Prof. Yoon Kim speaks with Vox reporter Adam Clark Estes on how to address hallucinations and misinformation within large language models. “I don't think we'll ever be at a stage where we can guarantee that hallucinations won't exist,” says Kim. “But I think there's been a lot of advancements in reducing these hallucinations, and I think we'll get to a point where they'll become good enough to use.”

Fast Company

Writing for Fast Company, Moshe Tanach highlights how researchers from the MIT Lincoln Laboratory Supercomputing Center are developing new technologies to reduce AI energy costs, such as power-capping hardware and tools that can halt AI training. 


MIT scientists have developed a “four-fingered robotic hand which is capable of rotating balls and toys in any direction and orientation,” reports Maisie Lillywhite for BBC News. “The improvement in dexterity could have significant implications for automating tasks such as handling goods for supermarkets or sorting through waste for recycling,” Lillywhite writes.


Prof. Dylan Hadfield-Menell is interviewed by Wired’s Will Knight about CriticGPT, a new tool developed by OpenAI that will assist human trainers in developing AI. “It might lead to big jumps in individual capabilities, and it might be a stepping stone towards sort of more effective feedback in the long run,” Hadfield-Menell says.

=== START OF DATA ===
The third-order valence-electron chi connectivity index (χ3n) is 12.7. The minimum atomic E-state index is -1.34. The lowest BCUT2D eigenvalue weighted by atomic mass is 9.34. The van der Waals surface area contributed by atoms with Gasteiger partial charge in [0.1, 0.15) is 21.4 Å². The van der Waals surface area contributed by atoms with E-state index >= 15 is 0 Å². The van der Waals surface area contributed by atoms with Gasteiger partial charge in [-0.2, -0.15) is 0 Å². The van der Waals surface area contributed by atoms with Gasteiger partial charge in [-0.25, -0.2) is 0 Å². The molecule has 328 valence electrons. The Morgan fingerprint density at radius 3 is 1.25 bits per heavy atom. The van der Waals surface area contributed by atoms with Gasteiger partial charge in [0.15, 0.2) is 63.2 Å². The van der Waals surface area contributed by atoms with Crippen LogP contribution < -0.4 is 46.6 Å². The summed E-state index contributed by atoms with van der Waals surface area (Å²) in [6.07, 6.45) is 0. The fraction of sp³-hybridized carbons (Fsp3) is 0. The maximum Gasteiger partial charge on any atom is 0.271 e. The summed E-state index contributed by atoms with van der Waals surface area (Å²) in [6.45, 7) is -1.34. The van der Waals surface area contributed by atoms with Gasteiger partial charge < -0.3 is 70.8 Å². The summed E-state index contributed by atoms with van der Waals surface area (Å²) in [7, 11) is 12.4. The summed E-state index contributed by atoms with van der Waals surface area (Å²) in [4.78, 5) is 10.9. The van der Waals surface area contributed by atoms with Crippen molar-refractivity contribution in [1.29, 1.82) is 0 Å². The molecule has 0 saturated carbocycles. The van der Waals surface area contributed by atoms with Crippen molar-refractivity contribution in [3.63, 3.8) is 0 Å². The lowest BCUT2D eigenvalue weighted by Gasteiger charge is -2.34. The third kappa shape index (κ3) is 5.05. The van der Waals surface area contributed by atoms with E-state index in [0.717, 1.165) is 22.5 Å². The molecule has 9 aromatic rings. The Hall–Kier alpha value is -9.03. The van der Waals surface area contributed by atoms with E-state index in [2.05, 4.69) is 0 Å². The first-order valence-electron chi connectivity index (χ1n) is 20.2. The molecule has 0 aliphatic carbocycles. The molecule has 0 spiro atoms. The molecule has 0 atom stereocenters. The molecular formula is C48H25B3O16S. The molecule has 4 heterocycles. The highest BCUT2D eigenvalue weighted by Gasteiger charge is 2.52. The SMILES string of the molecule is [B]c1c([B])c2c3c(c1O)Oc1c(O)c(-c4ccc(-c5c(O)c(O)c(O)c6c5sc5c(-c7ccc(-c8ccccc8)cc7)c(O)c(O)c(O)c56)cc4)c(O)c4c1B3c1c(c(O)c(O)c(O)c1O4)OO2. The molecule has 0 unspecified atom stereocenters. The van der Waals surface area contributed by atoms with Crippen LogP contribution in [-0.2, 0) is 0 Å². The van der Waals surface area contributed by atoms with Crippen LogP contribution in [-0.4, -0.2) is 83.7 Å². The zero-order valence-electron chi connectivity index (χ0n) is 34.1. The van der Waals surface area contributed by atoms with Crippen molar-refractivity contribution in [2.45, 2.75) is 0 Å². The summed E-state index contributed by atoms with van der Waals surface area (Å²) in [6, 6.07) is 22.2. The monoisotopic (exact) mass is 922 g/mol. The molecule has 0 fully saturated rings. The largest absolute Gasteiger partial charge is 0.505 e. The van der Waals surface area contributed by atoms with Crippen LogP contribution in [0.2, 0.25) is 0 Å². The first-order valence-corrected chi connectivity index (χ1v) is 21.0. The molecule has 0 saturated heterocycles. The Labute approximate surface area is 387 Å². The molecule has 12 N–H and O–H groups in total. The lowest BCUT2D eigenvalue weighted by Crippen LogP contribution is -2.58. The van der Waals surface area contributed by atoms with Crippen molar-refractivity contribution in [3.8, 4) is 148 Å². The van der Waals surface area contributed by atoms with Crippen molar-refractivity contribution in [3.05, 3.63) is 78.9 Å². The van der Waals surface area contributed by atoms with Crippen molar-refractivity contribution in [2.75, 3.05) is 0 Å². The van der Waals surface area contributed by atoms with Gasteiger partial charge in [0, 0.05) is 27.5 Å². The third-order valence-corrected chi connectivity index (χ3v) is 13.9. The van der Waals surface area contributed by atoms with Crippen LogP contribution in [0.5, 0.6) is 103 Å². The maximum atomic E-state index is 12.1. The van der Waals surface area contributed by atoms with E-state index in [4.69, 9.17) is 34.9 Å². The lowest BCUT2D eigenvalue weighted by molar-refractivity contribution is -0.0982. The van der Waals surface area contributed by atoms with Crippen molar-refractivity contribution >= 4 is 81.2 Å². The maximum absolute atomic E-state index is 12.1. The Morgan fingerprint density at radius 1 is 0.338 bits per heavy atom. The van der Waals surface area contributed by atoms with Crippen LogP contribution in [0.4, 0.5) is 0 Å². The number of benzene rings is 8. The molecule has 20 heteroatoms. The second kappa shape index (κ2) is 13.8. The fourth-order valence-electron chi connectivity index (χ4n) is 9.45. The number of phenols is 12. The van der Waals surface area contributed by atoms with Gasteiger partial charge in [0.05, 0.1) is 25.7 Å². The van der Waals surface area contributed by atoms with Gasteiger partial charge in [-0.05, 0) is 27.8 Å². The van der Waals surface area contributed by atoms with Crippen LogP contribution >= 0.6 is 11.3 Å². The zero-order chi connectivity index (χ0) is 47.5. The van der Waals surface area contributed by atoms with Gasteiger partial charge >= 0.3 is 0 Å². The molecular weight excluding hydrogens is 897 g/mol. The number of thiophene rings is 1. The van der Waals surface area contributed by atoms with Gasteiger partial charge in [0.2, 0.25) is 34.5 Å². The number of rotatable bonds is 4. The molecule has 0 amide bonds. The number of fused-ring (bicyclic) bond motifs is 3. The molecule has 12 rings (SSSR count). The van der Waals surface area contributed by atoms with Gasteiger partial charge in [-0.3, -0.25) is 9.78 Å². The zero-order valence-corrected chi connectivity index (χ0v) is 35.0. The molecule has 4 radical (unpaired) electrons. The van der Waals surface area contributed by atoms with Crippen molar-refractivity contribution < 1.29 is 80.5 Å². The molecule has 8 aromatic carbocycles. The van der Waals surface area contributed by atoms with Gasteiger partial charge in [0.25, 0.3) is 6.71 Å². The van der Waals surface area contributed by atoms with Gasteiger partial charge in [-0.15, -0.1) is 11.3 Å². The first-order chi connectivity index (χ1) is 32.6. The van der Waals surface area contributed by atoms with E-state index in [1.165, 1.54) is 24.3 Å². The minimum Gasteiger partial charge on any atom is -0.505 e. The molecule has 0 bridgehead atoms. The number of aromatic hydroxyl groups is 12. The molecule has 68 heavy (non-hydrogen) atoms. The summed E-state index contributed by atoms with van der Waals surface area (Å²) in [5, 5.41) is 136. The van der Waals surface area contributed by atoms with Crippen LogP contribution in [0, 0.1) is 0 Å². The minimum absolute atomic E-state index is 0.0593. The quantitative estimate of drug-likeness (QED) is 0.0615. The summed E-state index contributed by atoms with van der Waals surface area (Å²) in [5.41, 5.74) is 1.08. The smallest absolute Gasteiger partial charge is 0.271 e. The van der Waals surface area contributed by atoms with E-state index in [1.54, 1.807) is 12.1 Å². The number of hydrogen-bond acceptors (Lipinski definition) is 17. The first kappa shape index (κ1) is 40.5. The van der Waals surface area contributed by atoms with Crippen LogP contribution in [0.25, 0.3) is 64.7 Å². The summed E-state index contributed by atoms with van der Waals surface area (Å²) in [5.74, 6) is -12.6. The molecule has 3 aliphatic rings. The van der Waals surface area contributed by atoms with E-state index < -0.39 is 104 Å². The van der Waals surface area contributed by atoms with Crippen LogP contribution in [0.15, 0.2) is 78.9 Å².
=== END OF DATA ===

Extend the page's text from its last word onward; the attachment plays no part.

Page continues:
Writing for Forbes, lecturer Guadalupe Hayes-Mota '08, SM '16, MBA '16 explores the role of artificial intelligence and biotechnology in transforming the healthcare industry specifically for venture capitalists (VCs). “The fusion of AI and biotechnology presents a wealth of opportunities for venture capitalists,” writes Hayes-Mota. “By staying attuned to emerging trends and adopting strategies for impactful investments, VCs can drive innovation and create transformative changes in healthcare.” 

New York Times

Research Scientist Neil Thompson speaks with New York Times reporter Hank Sanders about the economic and social impact of AI technology in the fast-food industry. Thompson explains that “voice A.I. is inaccurate often enough that it requires some level of human oversight, which decreases cost savings,” writes Hank.


MIT researchers have improved upon the diffusion models used in AI image generation, reports Alok Jha for The Economist. Working with electrically charged particles, the team created “Poisson flow generative models,” which “generate images of equal or better quality than state-of-the-art diffusion models, while being less error-prone and requiring between ten and 20 times fewer computational steps,” Jha explains. 

The Wall Street Journal

Wall Street Journal reporter Justin Lahart spotlights the work of Prof. David Autor, an economist whose “thinking helped change our understanding of the American labor market.” Harvard Prof. Lawrence Katz says Autor has “probably been the most insightful and influential scholar of the labor market” in decades.  “To me, the labor market is the central institution of any society,” says Autor. “The fastest way to improve people’s welfare is to improve the labor market.”